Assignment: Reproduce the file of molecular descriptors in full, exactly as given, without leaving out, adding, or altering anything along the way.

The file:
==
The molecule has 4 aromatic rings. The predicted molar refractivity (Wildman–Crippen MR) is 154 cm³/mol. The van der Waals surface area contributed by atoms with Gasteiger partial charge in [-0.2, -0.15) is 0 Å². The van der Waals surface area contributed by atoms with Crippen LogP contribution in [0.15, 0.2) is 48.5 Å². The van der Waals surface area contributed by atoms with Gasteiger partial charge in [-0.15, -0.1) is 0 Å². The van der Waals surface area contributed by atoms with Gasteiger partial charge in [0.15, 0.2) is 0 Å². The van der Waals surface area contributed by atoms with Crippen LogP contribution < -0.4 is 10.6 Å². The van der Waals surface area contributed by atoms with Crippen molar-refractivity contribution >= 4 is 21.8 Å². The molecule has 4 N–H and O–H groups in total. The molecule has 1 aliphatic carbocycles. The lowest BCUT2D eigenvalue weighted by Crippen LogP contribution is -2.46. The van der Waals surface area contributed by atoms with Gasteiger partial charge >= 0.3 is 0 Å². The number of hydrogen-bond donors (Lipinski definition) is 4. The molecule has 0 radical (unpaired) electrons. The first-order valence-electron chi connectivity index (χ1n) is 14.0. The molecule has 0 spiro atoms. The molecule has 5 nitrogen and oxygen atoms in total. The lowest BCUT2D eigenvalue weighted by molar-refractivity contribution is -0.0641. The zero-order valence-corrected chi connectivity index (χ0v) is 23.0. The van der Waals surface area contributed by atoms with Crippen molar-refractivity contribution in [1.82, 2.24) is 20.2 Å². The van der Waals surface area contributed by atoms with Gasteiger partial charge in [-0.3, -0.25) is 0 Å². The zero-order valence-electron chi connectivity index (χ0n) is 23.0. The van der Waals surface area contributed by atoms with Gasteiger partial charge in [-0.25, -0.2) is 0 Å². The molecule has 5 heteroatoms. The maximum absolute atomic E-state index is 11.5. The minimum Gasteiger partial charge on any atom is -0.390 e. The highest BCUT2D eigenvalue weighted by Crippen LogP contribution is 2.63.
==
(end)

The molecule has 4 aromatic rings. The predicted molar refractivity (Wildman–Crippen MR) is 154 cm³/mol. The van der Waals surface area contributed by atoms with Gasteiger partial charge in [-0.2, -0.15) is 0 Å². The van der Waals surface area contributed by atoms with Crippen LogP contribution in [0.15, 0.2) is 48.5 Å². The van der Waals surface area contributed by atoms with Gasteiger partial charge in [-0.15, -0.1) is 0 Å². The van der Waals surface area contributed by atoms with Gasteiger partial charge in [0.15, 0.2) is 0 Å². The van der Waals surface area contributed by atoms with Crippen LogP contribution < -0.4 is 10.6 Å². The van der Waals surface area contributed by atoms with Crippen molar-refractivity contribution >= 4 is 21.8 Å². The molecule has 4 N–H and O–H groups in total. The molecule has 1 aliphatic carbocycles. The lowest BCUT2D eigenvalue weighted by Crippen LogP contribution is -2.46. The van der Waals surface area contributed by atoms with Gasteiger partial charge >= 0.3 is 0 Å². The number of hydrogen-bond donors (Lipinski definition) is 4. The molecule has 0 radical (unpaired) electrons. The first-order valence-electron chi connectivity index (χ1n) is 14.0. The molecule has 0 spiro atoms. The molecule has 5 nitrogen and oxygen atoms in total. The lowest BCUT2D eigenvalue weighted by molar-refractivity contribution is -0.0641. The zero-order valence-corrected chi connectivity index (χ0v) is 23.0. The van der Waals surface area contributed by atoms with Crippen molar-refractivity contribution in [1.82, 2.24) is 20.2 Å². The van der Waals surface area contributed by atoms with Gasteiger partial charge in [-0.3, -0.25) is 0 Å². The zero-order valence-electron chi connectivity index (χ0n) is 23.0. The van der Waals surface area contributed by atoms with Gasteiger partial charge in [-0.25, -0.2) is 0 Å². The molecule has 5 heteroatoms. The maximum absolute atomic E-state index is 11.5. The minimum Gasteiger partial charge on any atom is -0.390 e. The highest BCUT2D eigenvalue weighted by Crippen LogP contribution is 2.63.